Nepal: Days 7-8 | Kathmandu Arrival

We arrived into the charmingly nostalgic Kathmandu airport (aka last updated in the 60s) and officially kicked off the final leg of our journey. It feels like a retreat to enter Nepal after the chaos that permeates India. It’s a reverse shock to not hear the cacophony of horns and the overwhelming sight of too many people crammed into small spaces. 

We are staying in Thamel, which is clearly where most of the outsiders stay, but it’s been a pleasure to be greeted every morning by ‘meow’, the cat that lives in the shop next door and the ever present ‘namaste’ for hello. Just say it out loud and you’ll feel better. 

Our first few days here we had time to tour and get to know the city, its history, and unfortunately the constant cloud that still hangs on in the wake of last april’s (and may) massive and devastating earthquake that shook this fragile valley and took with it 8k souls. I’ve no idea if this is accurate but it seems to me Nepal has more temples and world heritage sites per square foot than anywhere else in the world. From the numerous ‘Durbar’ squares housing hundreds of years of temples all coexisting side-by-side to one another and to the natives that sell their goods and linger on them to the monkey temples to Buddha park and the list goes on.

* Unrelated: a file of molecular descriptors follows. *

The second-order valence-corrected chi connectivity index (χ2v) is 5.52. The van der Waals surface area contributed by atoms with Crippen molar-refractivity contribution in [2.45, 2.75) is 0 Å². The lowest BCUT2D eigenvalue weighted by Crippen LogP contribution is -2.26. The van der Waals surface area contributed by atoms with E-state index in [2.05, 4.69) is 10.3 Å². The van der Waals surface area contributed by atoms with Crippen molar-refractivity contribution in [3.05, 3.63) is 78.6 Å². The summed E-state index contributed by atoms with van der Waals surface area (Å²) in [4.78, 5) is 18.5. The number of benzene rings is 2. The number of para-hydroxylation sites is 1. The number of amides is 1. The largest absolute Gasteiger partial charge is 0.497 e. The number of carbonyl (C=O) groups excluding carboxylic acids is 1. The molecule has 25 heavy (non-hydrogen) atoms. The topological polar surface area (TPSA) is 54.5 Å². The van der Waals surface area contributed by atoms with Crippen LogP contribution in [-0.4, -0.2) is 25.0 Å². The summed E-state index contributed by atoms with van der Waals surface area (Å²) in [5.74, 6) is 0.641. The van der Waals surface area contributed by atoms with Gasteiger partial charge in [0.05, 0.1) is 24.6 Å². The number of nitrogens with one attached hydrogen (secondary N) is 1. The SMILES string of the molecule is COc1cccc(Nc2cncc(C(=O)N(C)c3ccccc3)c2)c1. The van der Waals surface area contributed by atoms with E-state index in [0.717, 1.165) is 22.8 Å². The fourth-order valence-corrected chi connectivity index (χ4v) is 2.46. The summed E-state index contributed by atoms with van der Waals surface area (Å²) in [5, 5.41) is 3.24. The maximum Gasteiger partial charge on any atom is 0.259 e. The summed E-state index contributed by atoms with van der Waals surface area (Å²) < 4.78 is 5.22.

It’s hard to process this much history in such a short time. Just the spiritual existence of structures this old can overwhelm the senses in a way that nothing from our present world can accomplish. Upon descent from the Pashupatinath Hindu temple we came across the burning ghats (funeral pyres) along the Bagmati river. It was such a serene scene with strangers gathered along the sides of the river taking in the multiple pyres as the smoke rose up from the river and through the temples. Some things can be written but just can’t be properly described to invoke the experience of bearing witness. 


rickshaw bikes racing the tiny street corridors.
earthquake remnants in basantapur durbar square.
literally sitting on one of the temples. they’re wide open to public.
art banners for sale.
tree temple / temple tree.
kathmandu streets.
we climbed a magnificent amount of stairs to reach the Swoyambhunath monkey temple.
aforementioned stairs.
the keepers of the temple.

as we were crossing the bridge all these monkeys came down from the hillside and swarmed past us. looks like they were returning to their leader, the monkey god hanuman.


animals eating from garbage piles has been a fairly common site on many of my travels.
my roomie sherrah with an adorable little street vermin. unfortunately these handsome creatures run wild and fend for themselves.
many temples are propped up like this in the wake of last year’s earthquakes.
trinkets for sale.
perspective in bhaktapur durbar square’s nyatapola built in 1702.


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